Occupational stress, physician-excused absences, and absences not excused by a physician

Am J Health Promot. Nov-Dec 1995;10(2):117-24. doi: 10.4278/0890-1171-10.2.117.

Abstract

Purpose: This study explores two possible mechanisms through which occupational stress is linked to absenteeism. The extent to which physician-excused absenteeism and absenteeism not excused by a physician are related to employee reports of perceived stress is assessed.

Design: A plant wide survey was conducted in January 1990. Employee reports of occupational stress gained from this survey were linked with 1990 absenteeism data from the employees' records.

Setting: A mid-sized manufacturing plant.

Sample: Complete data were available for 998 of the 1534 (65%) unionized employees in the plant.

Measures: Measures of both physician-excused absences and absences not excused by a physician were created. Stressors included role ambiguity, lack of control over work pace, and being paid on a piece-rate basis. Perceived stresses included role conflict, physical environment stresses, and overall work stress.

Results: For physician-excused absenteeism, role conflict (OR, 1.54, p < .01), overall work stress (OR, 1.24, p < .05), and physical environment stress (OR, 1.34, p < .05) had significantly elevated odds ratios, even after adjusting for demographics. For absences not excused by a physician, none of the stressors or stresses had significant odds ratios after controlling for demographic characteristics.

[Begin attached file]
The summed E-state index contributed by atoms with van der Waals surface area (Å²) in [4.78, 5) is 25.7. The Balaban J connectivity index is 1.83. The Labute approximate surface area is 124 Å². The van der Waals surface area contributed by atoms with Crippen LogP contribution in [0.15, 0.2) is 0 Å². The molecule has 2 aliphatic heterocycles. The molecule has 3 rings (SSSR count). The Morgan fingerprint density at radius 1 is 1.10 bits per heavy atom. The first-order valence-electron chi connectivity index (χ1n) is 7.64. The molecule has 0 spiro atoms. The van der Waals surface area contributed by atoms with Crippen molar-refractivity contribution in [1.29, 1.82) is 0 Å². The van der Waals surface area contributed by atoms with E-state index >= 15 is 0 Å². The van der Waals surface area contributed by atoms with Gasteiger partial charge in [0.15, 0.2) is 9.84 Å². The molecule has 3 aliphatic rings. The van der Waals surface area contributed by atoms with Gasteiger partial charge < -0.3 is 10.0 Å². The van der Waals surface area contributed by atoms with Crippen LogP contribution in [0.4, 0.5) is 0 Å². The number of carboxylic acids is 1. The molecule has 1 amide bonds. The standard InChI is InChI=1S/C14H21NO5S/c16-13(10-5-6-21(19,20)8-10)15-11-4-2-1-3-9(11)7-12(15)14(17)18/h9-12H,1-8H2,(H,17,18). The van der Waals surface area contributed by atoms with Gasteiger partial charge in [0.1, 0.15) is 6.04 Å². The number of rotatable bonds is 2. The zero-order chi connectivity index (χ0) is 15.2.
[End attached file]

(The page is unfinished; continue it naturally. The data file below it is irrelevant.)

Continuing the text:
Conclusions: Employees in this plant were not using short-term voluntary absenteeism as a way of coping with work stress. However, high levels of perceived work stress were associated with subsequent physician-excused absences.

Publication types

  • Comparative Study
  • Research Support, Non-U.S. Gov't

MeSH terms

  • Absenteeism*
  • Adult
  • Aged
  • Chi-Square Distribution
  • Female
  • Humans
  • Logistic Models
  • Male
  • Middle Aged
  • Midwestern United States / epidemiology
  • Occupational Diseases / epidemiology*
  • Occupational Diseases / etiology
  • Occupational Diseases / psychology
  • Odds Ratio
  • Physicians
  • Research Design
  • Stress, Psychological / epidemiology*
  • Stress, Psychological / etiology
  • Stress, Psychological / psychology